I had dinner with a friend the other night. He is a partner in a law firm and specialises in divorce. He said that in his experience, over 85% of divorces are precipitated by marital infidelity. It was predominantly men, but women were rapidly catching up. This trend, he said matter-of-factly, was good for his business. When I asked him about the painful emotions that go with it, he shrugged his shoulders and explained that that wasn’t his business: “They come for a divorce – it’s my job to give them the best one.”
When I got home, Cheaters was on the telly – the American reality show that puts a surveillance team on a cheating partner. This team use espionage techniques to gather evidence. They then present this to the other partner and capture the anguish and pain of the cheated-on partner.
It was with this in mind that I did some informal statistics on my patients. I discovered that a large percentage of my practice consists of helping married couples deal with the explosion of an affair, dropped like a cluster bomb, in the middle of their marriage.
The obvious question is: “Why do married partners cheat?” Research has thrown up a magnitude of reasons. Some researchers have fingered boredom as a primary cause. They explain it as arising when a couple no longer engage in activities that they used to enjoy doing together and when there’s nothing to look forward to in the relationship except the same repetitive routine.
Some authors have suggested that Hollywood should shoulder some of the blame for the introduction of often highly distorted value systems. For example, violence, sex and extramarital affairs are often thrown together to spice up a movie. When we see enough of these movies, we start to believe it is quite common and perhaps even glamorous to have an affair.
Other authors have blamed friends for giving poor advice when asked whether it’s okay to have an affair: “It’s no big deal” or “a one night stand won’t harm you as long as no one finds out”. Others cheat simply for the excitement. Still others stray because they feel alienated from their spouses, or feel they are not getting enough attention. Another group have affairs because of sex; they want a different sexual experience. Then there is the internet. Did you know that there are websites dedicated to setting you up with married people with the express purpose of procuring an affair?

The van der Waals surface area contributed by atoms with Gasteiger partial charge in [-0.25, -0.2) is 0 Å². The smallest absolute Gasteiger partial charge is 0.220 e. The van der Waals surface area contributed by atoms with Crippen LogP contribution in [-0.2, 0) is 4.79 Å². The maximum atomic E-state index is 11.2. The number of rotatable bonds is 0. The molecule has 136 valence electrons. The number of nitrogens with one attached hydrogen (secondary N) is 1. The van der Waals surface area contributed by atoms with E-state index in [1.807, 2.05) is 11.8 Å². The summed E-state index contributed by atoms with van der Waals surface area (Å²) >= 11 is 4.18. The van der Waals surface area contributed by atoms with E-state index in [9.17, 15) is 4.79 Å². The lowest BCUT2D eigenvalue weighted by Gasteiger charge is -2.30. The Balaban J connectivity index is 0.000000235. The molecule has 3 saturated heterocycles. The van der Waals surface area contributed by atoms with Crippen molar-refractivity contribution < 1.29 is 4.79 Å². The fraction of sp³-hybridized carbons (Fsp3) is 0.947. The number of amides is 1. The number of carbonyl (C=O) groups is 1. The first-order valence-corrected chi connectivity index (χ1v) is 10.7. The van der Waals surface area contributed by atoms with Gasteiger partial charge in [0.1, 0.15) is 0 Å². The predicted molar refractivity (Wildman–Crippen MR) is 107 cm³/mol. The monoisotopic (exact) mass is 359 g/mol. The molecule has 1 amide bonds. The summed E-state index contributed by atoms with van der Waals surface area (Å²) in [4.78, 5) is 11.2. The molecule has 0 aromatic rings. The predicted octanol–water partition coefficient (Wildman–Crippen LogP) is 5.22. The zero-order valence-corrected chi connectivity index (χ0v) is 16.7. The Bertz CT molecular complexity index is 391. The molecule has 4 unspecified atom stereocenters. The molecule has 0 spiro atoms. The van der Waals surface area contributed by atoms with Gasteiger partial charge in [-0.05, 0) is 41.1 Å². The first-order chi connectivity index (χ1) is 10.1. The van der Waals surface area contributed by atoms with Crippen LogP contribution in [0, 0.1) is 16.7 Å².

In fact, one website boasts: “… It’s a great place to meet married women for discreet encounters. How about this for confidence: we are so sure that you will find someone in the first three months of your membership that we offer a three-month affair guarantee.” Another site proudly advertises: “Life is short, have an affair!” With this type of accessibility, is it any wonder that anyone experiencing even normal difficulties within his or her marriage may be seriously tempted to take what looks like the easy way out?
In my experience, couples cheat for all or some of the above listed reasons. And in my experience also, almost all have regretted the decision. I suppose the glamour part of the affair portrayed in the movies or the websites doesn’t actually deal with the aftermath. When the affair is discovered -and it usually is – the damage done is massive. Nothing on earth hurts like being betrayed. The loss of trust in a marriage is always devastating and sometimes takes years to rebuild, if at all.
For many of the couples I see, the affair “just happened”. It is only retrospectively that they realise what they are losing-many years of hard work establishing a family.
It is now the festive season, also known as the silly season. Office parties are in full swing, alcohol is flowing, holidays, sun, sea and sand -a heady mix for the genesis of an affair. My unsolicited pontificating is: don’t do it. Fifteen minutes in the hay to lose a potential lifetime of love can’t be worth it. If you really have fallen out of love with your spouse, have the courage to end the marriage first, then start your new relationship. It may sound boring, but it’s the right thing to do.
- Rafiq Lockhat is resident psychologist at Men’s Health magazine